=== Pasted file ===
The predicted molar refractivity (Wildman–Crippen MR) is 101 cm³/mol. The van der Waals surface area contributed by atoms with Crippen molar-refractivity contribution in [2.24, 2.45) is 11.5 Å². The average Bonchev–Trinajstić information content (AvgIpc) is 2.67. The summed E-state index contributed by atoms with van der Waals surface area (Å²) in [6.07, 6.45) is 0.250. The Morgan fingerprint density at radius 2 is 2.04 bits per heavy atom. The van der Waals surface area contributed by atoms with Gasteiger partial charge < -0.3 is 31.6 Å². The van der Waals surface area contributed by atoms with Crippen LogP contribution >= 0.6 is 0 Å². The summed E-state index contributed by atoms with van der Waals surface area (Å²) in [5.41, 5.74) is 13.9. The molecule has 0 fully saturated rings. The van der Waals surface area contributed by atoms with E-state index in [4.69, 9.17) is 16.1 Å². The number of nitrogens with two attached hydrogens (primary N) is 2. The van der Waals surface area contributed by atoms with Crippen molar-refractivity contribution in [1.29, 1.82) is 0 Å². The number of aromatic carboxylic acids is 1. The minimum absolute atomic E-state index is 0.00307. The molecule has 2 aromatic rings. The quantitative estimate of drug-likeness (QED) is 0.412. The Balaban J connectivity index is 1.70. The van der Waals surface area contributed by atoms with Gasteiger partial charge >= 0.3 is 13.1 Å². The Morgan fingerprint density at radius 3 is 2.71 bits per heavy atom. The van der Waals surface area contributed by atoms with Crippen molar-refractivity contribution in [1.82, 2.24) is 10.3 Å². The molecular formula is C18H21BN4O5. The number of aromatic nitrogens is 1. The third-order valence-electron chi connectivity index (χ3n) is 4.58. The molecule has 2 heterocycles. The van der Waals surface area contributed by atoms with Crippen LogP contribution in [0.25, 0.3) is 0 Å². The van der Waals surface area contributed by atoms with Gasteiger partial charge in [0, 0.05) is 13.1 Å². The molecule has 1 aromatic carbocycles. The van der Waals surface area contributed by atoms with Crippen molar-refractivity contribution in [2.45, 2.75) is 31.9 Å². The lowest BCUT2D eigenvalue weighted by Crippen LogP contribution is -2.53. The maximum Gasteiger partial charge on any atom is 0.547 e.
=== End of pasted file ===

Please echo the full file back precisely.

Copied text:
The predicted molar refractivity (Wildman–Crippen MR) is 101 cm³/mol. The van der Waals surface area contributed by atoms with Crippen molar-refractivity contribution in [2.24, 2.45) is 11.5 Å². The average Bonchev–Trinajstić information content (AvgIpc) is 2.67. The summed E-state index contributed by atoms with van der Waals surface area (Å²) in [6.07, 6.45) is 0.250. The Morgan fingerprint density at radius 2 is 2.04 bits per heavy atom. The van der Waals surface area contributed by atoms with Gasteiger partial charge < -0.3 is 31.6 Å². The van der Waals surface area contributed by atoms with Crippen LogP contribution >= 0.6 is 0 Å². The summed E-state index contributed by atoms with van der Waals surface area (Å²) in [5.41, 5.74) is 13.9. The molecule has 0 fully saturated rings. The van der Waals surface area contributed by atoms with E-state index in [4.69, 9.17) is 16.1 Å². The number of nitrogens with two attached hydrogens (primary N) is 2. The van der Waals surface area contributed by atoms with Crippen molar-refractivity contribution in [1.29, 1.82) is 0 Å². The number of aromatic carboxylic acids is 1. The minimum absolute atomic E-state index is 0.00307. The molecule has 2 aromatic rings. The quantitative estimate of drug-likeness (QED) is 0.412. The Balaban J connectivity index is 1.70. The van der Waals surface area contributed by atoms with Gasteiger partial charge >= 0.3 is 13.1 Å². The Morgan fingerprint density at radius 3 is 2.71 bits per heavy atom. The van der Waals surface area contributed by atoms with Crippen molar-refractivity contribution in [1.82, 2.24) is 10.3 Å². The molecular formula is C18H21BN4O5. The number of aromatic nitrogens is 1. The third-order valence-electron chi connectivity index (χ3n) is 4.58. The molecule has 2 heterocycles. The van der Waals surface area contributed by atoms with Crippen LogP contribution in [0.25, 0.3) is 0 Å². The van der Waals surface area contributed by atoms with Gasteiger partial charge in [0, 0.05) is 13.1 Å². The molecule has 1 aromatic carbocycles. The van der Waals surface area contributed by atoms with Crippen molar-refractivity contribution in [2.45, 2.75) is 31.9 Å². The lowest BCUT2D eigenvalue weighted by Crippen LogP contribution is -2.53. The maximum Gasteiger partial charge on any atom is 0.547 e.